The most recent press releases about innovation >>>

Die letzten 5 Focus-News des innovations-reports im Überblick:

Im Focus: Making lightweight construction suitable for series production

More and more automobile companies are focusing on body parts made of carbon fiber reinforced plastics (CFRP). However, manufacturing and repair costs must be further reduced in order to make CFRP more economical in use. Together with the Volkswagen AG and five other partners in the project HolQueSt 3D, the Laser Zentrum Hannover e.V. (LZH) has developed laser processes for the automatic trimming, drilling and repair of three-dimensional components.

Automated manufacturing processes are the basis for ultimately establishing the series production of CFRP components. In the project HolQueSt 3D, the LZH has...

Im Focus: Wonder material? Novel nanotube structure strengthens thin films for flexible electronics

Reflecting the structure of composites found in nature and the ancient world, researchers at the University of Illinois at Urbana-Champaign have synthesized thin carbon nanotube (CNT) textiles that exhibit both high electrical conductivity and a level of toughness that is about fifty times higher than copper films, currently used in electronics.

"The structural robustness of thin metal films has significant importance for the reliable operation of smart skin and flexible electronics including...

Im Focus: Deep inside Galaxy M87

The nearby, giant radio galaxy M87 hosts a supermassive black hole (BH) and is well-known for its bright jet dominating the spectrum over ten orders of magnitude in frequency. Due to its proximity, jet prominence, and the large black hole mass, M87 is the best laboratory for investigating the formation, acceleration, and collimation of relativistic jets. A research team led by Silke Britzen from the Max Planck Institute for Radio Astronomy in Bonn, Germany, has found strong indication for turbulent processes connecting the accretion disk and the jet of that galaxy providing insights into the longstanding problem of the origin of astrophysical jets.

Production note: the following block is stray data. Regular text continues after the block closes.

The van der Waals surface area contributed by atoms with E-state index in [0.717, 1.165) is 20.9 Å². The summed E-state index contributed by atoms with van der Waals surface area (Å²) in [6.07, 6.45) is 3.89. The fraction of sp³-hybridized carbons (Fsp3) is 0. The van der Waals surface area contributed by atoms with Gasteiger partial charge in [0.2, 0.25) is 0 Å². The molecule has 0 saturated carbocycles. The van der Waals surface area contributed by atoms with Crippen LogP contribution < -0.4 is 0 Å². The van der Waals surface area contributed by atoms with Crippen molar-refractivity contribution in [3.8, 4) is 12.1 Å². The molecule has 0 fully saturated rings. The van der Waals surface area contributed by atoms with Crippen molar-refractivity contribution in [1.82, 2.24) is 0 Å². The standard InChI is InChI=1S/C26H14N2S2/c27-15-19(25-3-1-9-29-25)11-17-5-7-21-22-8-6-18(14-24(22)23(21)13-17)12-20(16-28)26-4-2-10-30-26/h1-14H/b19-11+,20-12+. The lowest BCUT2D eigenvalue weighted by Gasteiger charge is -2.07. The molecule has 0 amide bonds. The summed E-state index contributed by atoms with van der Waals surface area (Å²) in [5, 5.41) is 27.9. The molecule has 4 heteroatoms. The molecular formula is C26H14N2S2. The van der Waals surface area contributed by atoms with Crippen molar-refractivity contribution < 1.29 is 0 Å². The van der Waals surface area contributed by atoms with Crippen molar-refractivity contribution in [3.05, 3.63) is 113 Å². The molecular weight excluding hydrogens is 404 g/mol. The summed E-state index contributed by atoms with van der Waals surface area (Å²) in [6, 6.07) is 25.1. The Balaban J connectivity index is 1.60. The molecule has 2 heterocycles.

Supermassive black holes form some of the most enigmatic phenomena in astrophysics. Their enormous energy output is supposed to be generated by the...

Im Focus: A Quantum Low Pass for Photons

Physicists in Garching observe novel quantum effect that limits the number of emitted photons.

The probability to find a certain number of photons inside a laser pulse usually corresponds to a classical distribution of independent events, the so-called...

Im Focus: Microprocessors based on a layer of just three atoms

Microprocessors based on atomically thin materials hold the promise of the evolution of traditional processors as well as new applications in the field of flexible electronics. Now, a TU Wien research team led by Thomas Müller has made a breakthrough in this field as part of an ongoing research project.

Two-dimensional materials, or 2D materials for short, are extremely versatile, although – or often more precisely because – they are made up of just one or a...

All Focus news of the innovation-report >>>

Anzeige

Anzeige

Event News

Fighting drug resistant tuberculosis – InfectoGnostics meets MYCO-NET² partners in Peru

28.04.2017 | Event News

Expert meeting “Health Business Connect” will connect international medical technology companies

20.04.2017 | Event News

Wenn der Computer das Gehirn austrickst

18.04.2017 | Event News

 
Latest News

Wireless power can drive tiny electronic devices in the GI tract

28.04.2017 | Medical Engineering

Ice cave in Transylvania yields window into region's past

28.04.2017 | Earth Sciences

Nose2Brain – Better Therapy for Multiple Sclerosis

28.04.2017 | Life Sciences

VideoLinks
B2B-VideoLinks
More VideoLinks >>>